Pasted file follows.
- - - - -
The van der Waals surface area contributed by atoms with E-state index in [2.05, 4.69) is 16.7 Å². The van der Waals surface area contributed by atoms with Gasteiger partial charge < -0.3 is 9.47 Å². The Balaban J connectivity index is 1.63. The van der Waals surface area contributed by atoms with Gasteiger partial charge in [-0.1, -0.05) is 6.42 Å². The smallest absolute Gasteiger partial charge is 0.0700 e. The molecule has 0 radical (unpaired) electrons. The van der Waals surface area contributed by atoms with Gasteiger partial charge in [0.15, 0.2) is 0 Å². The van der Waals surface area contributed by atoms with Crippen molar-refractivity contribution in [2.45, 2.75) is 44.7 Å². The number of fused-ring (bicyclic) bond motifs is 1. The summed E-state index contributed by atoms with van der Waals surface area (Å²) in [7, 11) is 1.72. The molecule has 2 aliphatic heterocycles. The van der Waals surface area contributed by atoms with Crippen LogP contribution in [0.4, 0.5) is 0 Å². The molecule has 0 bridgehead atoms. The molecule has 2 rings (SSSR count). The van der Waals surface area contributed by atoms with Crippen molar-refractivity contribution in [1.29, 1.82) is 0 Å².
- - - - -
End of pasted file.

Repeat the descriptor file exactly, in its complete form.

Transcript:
The van der Waals surface area contributed by atoms with E-state index in [2.05, 4.69) is 16.7 Å². The van der Waals surface area contributed by atoms with Gasteiger partial charge < -0.3 is 9.47 Å². The Balaban J connectivity index is 1.63. The van der Waals surface area contributed by atoms with Gasteiger partial charge in [-0.1, -0.05) is 6.42 Å². The smallest absolute Gasteiger partial charge is 0.0700 e. The molecule has 0 radical (unpaired) electrons. The van der Waals surface area contributed by atoms with Gasteiger partial charge in [0.15, 0.2) is 0 Å². The van der Waals surface area contributed by atoms with Crippen molar-refractivity contribution in [2.45, 2.75) is 44.7 Å². The number of fused-ring (bicyclic) bond motifs is 1. The summed E-state index contributed by atoms with van der Waals surface area (Å²) in [7, 11) is 1.72. The molecule has 2 aliphatic heterocycles. The van der Waals surface area contributed by atoms with Crippen LogP contribution in [0.4, 0.5) is 0 Å². The molecule has 0 bridgehead atoms. The molecule has 2 rings (SSSR count). The van der Waals surface area contributed by atoms with Crippen molar-refractivity contribution in [1.29, 1.82) is 0 Å².